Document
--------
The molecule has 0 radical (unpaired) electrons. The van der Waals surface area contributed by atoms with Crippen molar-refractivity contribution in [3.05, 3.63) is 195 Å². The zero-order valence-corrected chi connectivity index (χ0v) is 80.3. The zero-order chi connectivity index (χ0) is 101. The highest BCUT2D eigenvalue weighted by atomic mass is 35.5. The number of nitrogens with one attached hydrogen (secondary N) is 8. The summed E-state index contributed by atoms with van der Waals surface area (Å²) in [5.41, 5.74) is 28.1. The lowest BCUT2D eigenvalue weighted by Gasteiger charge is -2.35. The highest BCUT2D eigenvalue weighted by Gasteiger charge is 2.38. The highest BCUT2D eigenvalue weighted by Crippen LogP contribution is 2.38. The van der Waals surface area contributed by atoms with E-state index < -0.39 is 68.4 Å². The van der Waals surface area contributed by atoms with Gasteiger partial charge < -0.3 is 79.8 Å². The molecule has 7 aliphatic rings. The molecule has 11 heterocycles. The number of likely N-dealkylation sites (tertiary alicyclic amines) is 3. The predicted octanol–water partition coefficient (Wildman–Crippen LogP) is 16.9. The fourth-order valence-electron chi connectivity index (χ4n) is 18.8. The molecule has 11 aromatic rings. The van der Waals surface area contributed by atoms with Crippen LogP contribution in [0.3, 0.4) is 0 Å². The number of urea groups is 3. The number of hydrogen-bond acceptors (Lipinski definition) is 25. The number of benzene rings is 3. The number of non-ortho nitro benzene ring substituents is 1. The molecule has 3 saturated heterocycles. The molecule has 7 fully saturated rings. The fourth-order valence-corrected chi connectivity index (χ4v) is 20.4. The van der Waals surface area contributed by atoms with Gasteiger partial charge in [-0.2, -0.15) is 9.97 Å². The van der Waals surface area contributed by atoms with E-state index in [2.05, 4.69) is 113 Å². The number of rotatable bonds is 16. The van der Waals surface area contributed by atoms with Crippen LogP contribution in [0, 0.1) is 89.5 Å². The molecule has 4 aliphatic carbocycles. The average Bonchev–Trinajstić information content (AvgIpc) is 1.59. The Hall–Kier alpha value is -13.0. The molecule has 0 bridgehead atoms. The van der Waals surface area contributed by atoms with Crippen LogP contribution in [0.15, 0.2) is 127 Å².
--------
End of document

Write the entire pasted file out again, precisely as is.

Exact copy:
The molecule has 0 radical (unpaired) electrons. The van der Waals surface area contributed by atoms with Crippen molar-refractivity contribution in [3.05, 3.63) is 195 Å². The zero-order valence-corrected chi connectivity index (χ0v) is 80.3. The zero-order chi connectivity index (χ0) is 101. The highest BCUT2D eigenvalue weighted by atomic mass is 35.5. The number of nitrogens with one attached hydrogen (secondary N) is 8. The summed E-state index contributed by atoms with van der Waals surface area (Å²) in [5.41, 5.74) is 28.1. The lowest BCUT2D eigenvalue weighted by Gasteiger charge is -2.35. The highest BCUT2D eigenvalue weighted by Gasteiger charge is 2.38. The highest BCUT2D eigenvalue weighted by Crippen LogP contribution is 2.38. The van der Waals surface area contributed by atoms with E-state index < -0.39 is 68.4 Å². The van der Waals surface area contributed by atoms with Gasteiger partial charge < -0.3 is 79.8 Å². The molecule has 7 aliphatic rings. The molecule has 11 heterocycles. The number of likely N-dealkylation sites (tertiary alicyclic amines) is 3. The predicted octanol–water partition coefficient (Wildman–Crippen LogP) is 16.9. The fourth-order valence-electron chi connectivity index (χ4n) is 18.8. The molecule has 11 aromatic rings. The van der Waals surface area contributed by atoms with Crippen LogP contribution in [0.3, 0.4) is 0 Å². The number of urea groups is 3. The number of hydrogen-bond acceptors (Lipinski definition) is 25. The number of benzene rings is 3. The number of non-ortho nitro benzene ring substituents is 1. The molecule has 3 saturated heterocycles. The molecule has 7 fully saturated rings. The fourth-order valence-corrected chi connectivity index (χ4v) is 20.4. The van der Waals surface area contributed by atoms with Gasteiger partial charge in [-0.2, -0.15) is 9.97 Å². The van der Waals surface area contributed by atoms with E-state index in [2.05, 4.69) is 113 Å². The number of rotatable bonds is 16. The van der Waals surface area contributed by atoms with Crippen LogP contribution in [0, 0.1) is 89.5 Å². The molecule has 4 aliphatic carbocycles. The average Bonchev–Trinajstić information content (AvgIpc) is 1.59. The Hall–Kier alpha value is -13.0. The molecule has 0 bridgehead atoms. The van der Waals surface area contributed by atoms with Crippen LogP contribution in [0.15, 0.2) is 127 Å².